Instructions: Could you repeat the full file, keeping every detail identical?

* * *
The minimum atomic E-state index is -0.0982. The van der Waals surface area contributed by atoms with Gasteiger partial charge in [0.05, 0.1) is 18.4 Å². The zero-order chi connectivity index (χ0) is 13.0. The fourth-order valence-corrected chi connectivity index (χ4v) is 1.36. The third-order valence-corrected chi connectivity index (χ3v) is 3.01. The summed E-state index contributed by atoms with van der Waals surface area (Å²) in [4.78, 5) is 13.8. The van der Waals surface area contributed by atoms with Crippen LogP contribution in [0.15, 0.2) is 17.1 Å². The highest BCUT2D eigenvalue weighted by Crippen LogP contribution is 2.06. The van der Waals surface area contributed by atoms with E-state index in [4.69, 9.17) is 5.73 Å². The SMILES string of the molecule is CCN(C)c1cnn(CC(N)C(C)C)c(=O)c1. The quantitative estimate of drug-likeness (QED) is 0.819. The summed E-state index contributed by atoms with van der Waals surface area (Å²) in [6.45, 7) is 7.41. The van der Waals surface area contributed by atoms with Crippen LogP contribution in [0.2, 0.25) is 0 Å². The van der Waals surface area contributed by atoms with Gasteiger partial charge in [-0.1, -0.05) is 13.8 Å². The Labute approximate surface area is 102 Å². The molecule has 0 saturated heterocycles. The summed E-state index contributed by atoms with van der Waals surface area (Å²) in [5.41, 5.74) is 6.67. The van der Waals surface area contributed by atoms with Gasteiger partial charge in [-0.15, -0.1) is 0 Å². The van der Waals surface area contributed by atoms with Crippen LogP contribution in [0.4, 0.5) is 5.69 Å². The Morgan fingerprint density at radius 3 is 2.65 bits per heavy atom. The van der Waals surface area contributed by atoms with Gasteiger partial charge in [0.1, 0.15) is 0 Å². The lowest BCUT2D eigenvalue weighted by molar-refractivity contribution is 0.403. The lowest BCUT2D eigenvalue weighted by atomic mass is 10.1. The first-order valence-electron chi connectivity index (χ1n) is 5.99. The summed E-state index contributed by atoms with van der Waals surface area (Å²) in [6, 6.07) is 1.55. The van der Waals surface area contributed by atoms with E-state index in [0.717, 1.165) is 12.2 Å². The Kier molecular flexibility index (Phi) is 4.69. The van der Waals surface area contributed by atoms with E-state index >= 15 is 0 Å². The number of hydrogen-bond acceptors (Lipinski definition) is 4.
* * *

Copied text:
The minimum atomic E-state index is -0.0982. The van der Waals surface area contributed by atoms with Gasteiger partial charge in [0.05, 0.1) is 18.4 Å². The zero-order chi connectivity index (χ0) is 13.0. The fourth-order valence-corrected chi connectivity index (χ4v) is 1.36. The third-order valence-corrected chi connectivity index (χ3v) is 3.01. The summed E-state index contributed by atoms with van der Waals surface area (Å²) in [4.78, 5) is 13.8. The van der Waals surface area contributed by atoms with Crippen LogP contribution in [0.15, 0.2) is 17.1 Å². The highest BCUT2D eigenvalue weighted by Crippen LogP contribution is 2.06. The van der Waals surface area contributed by atoms with E-state index in [4.69, 9.17) is 5.73 Å². The SMILES string of the molecule is CCN(C)c1cnn(CC(N)C(C)C)c(=O)c1. The quantitative estimate of drug-likeness (QED) is 0.819. The summed E-state index contributed by atoms with van der Waals surface area (Å²) in [6.45, 7) is 7.41. The van der Waals surface area contributed by atoms with Crippen LogP contribution in [0.2, 0.25) is 0 Å². The van der Waals surface area contributed by atoms with Gasteiger partial charge in [-0.1, -0.05) is 13.8 Å². The Labute approximate surface area is 102 Å². The molecule has 0 saturated heterocycles. The summed E-state index contributed by atoms with van der Waals surface area (Å²) in [5.41, 5.74) is 6.67. The van der Waals surface area contributed by atoms with Gasteiger partial charge in [-0.15, -0.1) is 0 Å². The van der Waals surface area contributed by atoms with Crippen LogP contribution in [0.4, 0.5) is 5.69 Å². The Morgan fingerprint density at radius 3 is 2.65 bits per heavy atom. The van der Waals surface area contributed by atoms with Gasteiger partial charge in [0.1, 0.15) is 0 Å². The lowest BCUT2D eigenvalue weighted by molar-refractivity contribution is 0.403. The lowest BCUT2D eigenvalue weighted by atomic mass is 10.1. The first-order valence-electron chi connectivity index (χ1n) is 5.99. The summed E-state index contributed by atoms with van der Waals surface area (Å²) in [6, 6.07) is 1.55. The van der Waals surface area contributed by atoms with E-state index in [0.717, 1.165) is 12.2 Å². The Kier molecular flexibility index (Phi) is 4.69. The van der Waals surface area contributed by atoms with E-state index >= 15 is 0 Å². The number of hydrogen-bond acceptors (Lipinski definition) is 4.